First Published: June 2007
Contents: Silver Surfer story from Epic Illustrated #1 (Spring 1980); Silver Surfer #1 (June 1982); Silver Surfer #1 (July 1987) to #18 (December 1988); Silver Surfer Annual #1 (1988); and Silver Surfer story from Marvel Fanfare #51 (June 1990)
Key Creator Credits: Stan Lee, John Buscema, John Byrne, Steve Englehart, Marshall Rogers, Joe Staton, Ron Lim, and others
Key First Appearances: Contemplator, Nenora, Captain Reptyl, Clumsy Foulup. S’Byll
Story Continues From: Essential Silver Surfer Vol. 1
Overview: Free at last, free at last! The Silver Surfer is free of Earth, and spanning the galaxy in Essential Silver Surfer Vol. 2. Sit back and enjoy the ride, as our cosmic-powered hero finally goes cosmic.
Back when the Silver Surfer first appeared, he was a herald of Galactus, but rebelled against his master to protect Earth. As a result, he was punished to live out his days on Earth, inside an invisible barrier Galactus erected surrounding the planet. But leave it to the genius of Reed Richards of the Fantastic Four to figure out a loop hole, which releases the Silver Surfer from his confinement.
Once again free to roam the stars, the Silver Surfer travels back to his home planet of Zenn-La and his beloved Shalla Bal. He finds his home world caught up in the ongoing conflict between the Krees and the Skrulls. The warring races, and the political intrigue taking place behind the scenes, would provide the direction for the series. With the entire Marvel Universe at his disposal, writer Steve Englehart allows the Silver Surfer to encounter many of the cosmic beings – from Galactus and Nova to the Eternals and Mantis.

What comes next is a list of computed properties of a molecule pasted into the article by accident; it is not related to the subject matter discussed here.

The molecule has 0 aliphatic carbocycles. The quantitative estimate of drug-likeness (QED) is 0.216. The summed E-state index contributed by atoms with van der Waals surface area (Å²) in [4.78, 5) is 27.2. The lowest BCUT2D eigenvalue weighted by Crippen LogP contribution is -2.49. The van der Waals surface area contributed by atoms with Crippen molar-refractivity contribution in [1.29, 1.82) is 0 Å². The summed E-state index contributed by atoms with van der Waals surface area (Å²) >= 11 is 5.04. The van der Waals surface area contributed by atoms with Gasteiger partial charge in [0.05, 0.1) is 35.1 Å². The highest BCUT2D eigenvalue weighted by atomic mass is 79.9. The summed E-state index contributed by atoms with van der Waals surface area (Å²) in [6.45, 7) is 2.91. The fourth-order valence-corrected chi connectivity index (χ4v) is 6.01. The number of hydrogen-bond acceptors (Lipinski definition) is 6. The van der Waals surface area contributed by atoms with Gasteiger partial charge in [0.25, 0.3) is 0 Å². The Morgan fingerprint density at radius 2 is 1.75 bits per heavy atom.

This volume also collects some assorted solo stories of the Silver Surfer that appeared in this era. Two tales written by Stan Lee, with art by John Buscema and John Byrne, start off this collection. And an unused story from Silver Surfer #1 finally sees print in 1990 in the pages of Marvel Fanfare (see Footnotes below).
What makes this Essential?: This book highlights an interesting change in the direction of the Silver Surfer character. The first Silver Surfer series from the 1960s, collected in Essential Silver Surfer Vol. 1, dealt with ethics, morality, race and other topics. The Silver Surfer was the voice of Stan Lee in the pages of the comic books, giving him a chance to wax poetic on whatever interested Lee at the time. I would contend that the Silver Surfer of this era was more of a philosopher and not a super-hero.
Now over the 1970s and early 1980s, we did see Silver Surfer used, primarily in the pages of the Defenders, but he was never the focus of that title. It’s not until the 1987 series launch, collected in this volume, where we see the Silver Surfer go back into space and become a cosmic super-hero. This Silver Surfer is more likely to dive into action versus sit on his board and think about the petals on a flower. Not that there is anything wrong with that. Bottom line, if you want an action hero, you will enjoy this volume. If you prefer the Silver Surfer seen in the first Essential volume, you may not like this edition.
Footnotes: The cover to Marvel Age #52 is included in this volume. In that issue, there was an article on the then pending release of the new Silver Surfer series, which starts in this Essential. The article is reprinted in this volume.
The Silver Surfer story from Marvel Fanfare #51 was originally intended to be the first issue of the 1987 series. Before it could be published, Marvel editorial agreed to allow the Silver Surfer to be released from his imprisonment on Earth, once again allowing him to span the galaxy. The original issue was shelved, and a new #1 was quickly put together. Not willing to let paid work go unused, Marvel later dug out the finished issue and included it in Marvel Fanfare.
If you like this volume, try: the 2014 Silver Surfer series from Dan Slott, Mike Allred, and Laura Allred. Free from Earth once again, Silver Surfer encounters an Earth woman, Dawn Greenwood, who becomes a new companion for Norrin Radd on his travels. I use the word ‘companion’ on purpose, as this title has a strong ‘Doctor Who’ feel to it, in terms of it’s timey-wimey elusiveness. This is some of Slott’s most creative writing to date, and the Allreds work feels like it is a direct descendent of Jack Kirby. The first trade paperback collection just came out in October, so rush back to your LCS to pick up a copy.
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